|Fine art: People look at paintings by artists in southern central and Central Highlands provinces. — VNS Photo Phuoc Buu
BINH DINH (VNS)— Art made in traditional handicraft villages in the southern Central and Central Highlands regions, as well as Champa sculpture, should be preserved and publicised, according to Tran Khanh Chuong, chairman of the Viet Nam Fine Art Association.
At a recent symposium in Binh Dinh Province attended by 150 artists and art critics, Chuong encouraged artists in the region to draw inspiration from traditional culture.
"Each region has a unique cultural identity and traditions, reflected in their fine art products. But this region has not engaged in enough promotion," the artist said.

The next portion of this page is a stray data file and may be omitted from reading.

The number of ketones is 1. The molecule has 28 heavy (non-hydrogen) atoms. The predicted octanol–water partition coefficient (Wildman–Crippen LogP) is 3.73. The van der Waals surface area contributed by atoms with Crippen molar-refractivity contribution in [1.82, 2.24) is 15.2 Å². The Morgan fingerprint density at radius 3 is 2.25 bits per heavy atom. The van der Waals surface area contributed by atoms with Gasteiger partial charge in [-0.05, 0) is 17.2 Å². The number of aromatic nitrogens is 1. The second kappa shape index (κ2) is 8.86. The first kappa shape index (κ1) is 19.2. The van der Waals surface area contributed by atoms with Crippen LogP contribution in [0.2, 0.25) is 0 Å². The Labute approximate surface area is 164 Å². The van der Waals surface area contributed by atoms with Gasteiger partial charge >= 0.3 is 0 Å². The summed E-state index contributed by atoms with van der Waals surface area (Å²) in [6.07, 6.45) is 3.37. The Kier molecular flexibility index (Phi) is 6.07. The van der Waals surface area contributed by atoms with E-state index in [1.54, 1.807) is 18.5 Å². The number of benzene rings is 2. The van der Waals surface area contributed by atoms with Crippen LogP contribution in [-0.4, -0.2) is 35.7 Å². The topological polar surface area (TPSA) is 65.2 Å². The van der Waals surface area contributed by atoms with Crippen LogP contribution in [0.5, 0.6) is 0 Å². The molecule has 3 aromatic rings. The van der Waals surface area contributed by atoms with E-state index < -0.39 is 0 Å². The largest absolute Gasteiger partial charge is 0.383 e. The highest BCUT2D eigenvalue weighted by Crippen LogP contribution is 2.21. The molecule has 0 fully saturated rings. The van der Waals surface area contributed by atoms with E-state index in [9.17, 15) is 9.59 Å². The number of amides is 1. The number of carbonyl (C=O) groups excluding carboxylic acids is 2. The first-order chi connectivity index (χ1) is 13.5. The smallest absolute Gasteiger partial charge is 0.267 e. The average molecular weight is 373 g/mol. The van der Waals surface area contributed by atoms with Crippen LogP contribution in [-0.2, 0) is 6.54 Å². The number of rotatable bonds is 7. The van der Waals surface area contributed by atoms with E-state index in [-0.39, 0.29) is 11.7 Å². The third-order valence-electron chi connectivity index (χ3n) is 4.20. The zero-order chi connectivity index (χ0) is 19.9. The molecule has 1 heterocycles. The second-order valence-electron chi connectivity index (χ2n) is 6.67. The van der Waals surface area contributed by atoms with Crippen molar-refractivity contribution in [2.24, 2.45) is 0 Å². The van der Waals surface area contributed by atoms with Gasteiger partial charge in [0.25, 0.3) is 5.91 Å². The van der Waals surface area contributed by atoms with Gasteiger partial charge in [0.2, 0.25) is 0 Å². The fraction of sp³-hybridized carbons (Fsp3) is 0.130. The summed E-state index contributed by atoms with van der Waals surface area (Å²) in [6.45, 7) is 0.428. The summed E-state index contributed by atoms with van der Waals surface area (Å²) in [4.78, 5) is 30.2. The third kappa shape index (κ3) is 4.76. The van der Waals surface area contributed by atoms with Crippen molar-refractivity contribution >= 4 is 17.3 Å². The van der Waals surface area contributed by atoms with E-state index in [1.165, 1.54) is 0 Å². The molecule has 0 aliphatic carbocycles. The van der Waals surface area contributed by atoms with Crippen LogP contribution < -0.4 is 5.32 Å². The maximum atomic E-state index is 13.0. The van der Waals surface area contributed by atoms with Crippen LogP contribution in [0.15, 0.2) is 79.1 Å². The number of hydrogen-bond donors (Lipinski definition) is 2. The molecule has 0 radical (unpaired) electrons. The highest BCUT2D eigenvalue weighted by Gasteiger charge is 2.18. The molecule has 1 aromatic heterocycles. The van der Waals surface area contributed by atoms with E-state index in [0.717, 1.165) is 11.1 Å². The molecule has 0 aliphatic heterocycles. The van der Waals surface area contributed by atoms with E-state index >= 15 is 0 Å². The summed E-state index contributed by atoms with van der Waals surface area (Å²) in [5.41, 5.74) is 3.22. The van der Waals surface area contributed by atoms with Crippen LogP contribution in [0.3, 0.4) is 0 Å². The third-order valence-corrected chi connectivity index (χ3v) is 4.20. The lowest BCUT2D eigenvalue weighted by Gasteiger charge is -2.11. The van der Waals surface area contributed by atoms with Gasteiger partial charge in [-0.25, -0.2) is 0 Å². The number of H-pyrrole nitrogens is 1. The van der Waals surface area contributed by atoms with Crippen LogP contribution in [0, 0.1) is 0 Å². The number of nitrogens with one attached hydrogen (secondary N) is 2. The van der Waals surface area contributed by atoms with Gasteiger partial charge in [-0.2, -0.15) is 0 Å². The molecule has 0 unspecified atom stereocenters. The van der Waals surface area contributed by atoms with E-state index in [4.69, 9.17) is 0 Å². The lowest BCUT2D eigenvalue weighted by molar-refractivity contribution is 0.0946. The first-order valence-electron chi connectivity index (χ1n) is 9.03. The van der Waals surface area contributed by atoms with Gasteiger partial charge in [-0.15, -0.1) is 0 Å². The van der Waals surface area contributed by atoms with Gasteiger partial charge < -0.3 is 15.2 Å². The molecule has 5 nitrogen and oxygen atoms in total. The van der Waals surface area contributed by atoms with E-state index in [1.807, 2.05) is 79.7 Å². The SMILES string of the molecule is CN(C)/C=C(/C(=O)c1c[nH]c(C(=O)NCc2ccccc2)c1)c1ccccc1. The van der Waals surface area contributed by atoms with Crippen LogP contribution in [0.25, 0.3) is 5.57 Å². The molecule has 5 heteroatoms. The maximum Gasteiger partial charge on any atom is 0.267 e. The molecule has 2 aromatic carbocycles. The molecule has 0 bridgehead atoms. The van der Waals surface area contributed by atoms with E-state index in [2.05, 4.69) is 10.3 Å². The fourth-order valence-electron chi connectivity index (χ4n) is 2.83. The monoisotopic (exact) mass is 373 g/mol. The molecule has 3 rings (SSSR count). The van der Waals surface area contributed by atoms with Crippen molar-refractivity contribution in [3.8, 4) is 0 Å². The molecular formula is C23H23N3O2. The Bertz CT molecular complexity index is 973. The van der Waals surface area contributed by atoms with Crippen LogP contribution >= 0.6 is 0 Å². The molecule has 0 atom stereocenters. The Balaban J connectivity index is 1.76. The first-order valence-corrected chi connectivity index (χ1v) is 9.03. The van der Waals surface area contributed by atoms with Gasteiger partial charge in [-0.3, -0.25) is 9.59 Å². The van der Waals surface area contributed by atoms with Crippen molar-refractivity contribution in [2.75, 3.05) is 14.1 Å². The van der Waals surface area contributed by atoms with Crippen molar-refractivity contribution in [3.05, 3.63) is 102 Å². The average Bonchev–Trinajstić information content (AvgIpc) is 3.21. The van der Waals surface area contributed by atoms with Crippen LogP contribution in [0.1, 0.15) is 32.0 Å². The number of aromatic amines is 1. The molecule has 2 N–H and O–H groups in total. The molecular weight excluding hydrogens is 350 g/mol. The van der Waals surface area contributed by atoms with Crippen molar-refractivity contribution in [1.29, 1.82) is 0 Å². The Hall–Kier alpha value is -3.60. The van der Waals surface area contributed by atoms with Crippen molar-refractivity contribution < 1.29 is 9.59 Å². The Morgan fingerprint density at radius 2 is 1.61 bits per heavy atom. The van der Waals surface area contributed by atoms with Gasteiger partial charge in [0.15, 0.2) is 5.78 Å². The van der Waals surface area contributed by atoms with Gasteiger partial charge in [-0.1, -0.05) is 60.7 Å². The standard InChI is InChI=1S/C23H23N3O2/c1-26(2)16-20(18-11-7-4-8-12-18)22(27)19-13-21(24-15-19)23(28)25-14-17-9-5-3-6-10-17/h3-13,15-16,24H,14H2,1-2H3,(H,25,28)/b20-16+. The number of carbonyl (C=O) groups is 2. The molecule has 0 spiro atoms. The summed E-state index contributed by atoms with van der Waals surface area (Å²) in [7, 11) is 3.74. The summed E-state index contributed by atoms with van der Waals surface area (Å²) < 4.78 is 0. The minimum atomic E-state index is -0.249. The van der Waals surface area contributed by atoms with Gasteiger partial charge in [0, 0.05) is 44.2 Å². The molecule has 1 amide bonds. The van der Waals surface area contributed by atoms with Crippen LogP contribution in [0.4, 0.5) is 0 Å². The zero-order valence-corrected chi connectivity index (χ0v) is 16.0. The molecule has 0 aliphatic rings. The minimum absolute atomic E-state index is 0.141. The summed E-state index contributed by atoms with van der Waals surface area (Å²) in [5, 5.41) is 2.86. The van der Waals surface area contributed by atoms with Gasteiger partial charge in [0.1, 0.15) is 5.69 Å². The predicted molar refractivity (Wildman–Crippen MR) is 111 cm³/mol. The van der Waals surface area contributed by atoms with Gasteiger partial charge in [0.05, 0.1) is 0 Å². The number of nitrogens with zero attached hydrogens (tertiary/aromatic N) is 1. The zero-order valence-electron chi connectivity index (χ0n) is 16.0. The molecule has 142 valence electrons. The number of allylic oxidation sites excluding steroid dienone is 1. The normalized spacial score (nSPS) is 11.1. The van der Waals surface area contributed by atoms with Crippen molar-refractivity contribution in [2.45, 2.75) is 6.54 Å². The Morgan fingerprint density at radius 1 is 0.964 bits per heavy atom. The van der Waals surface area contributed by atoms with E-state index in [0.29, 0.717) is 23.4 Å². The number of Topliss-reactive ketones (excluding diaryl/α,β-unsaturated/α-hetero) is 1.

In contrast to Binh Dinh Province, he added, other regions had been holding such symposia for years – helping their regional fine art associations identify ways to develop the sector.
Along the sidelines of the room, paintings by local artists were on display.
"Local identity is what makes art unique and colourful. Without it, everything would be boring and monotonous," said artist Nguyen Thuong Hy of the Quang Nam Province Fine Arts Association.
According to fine art critic Bui Thi Tinh, the region has two layers of culture: the Sa Huynh Civilisation and Champa Civilisation.
The Sa Huynh is one of the three core civilisations of Viet Nam, in addition to the Dong Son in the north and the Oc Eo in the south.
"We need to identify the core values of the cultural layers and conserve them as intangible heritages of the country," she said. — VNS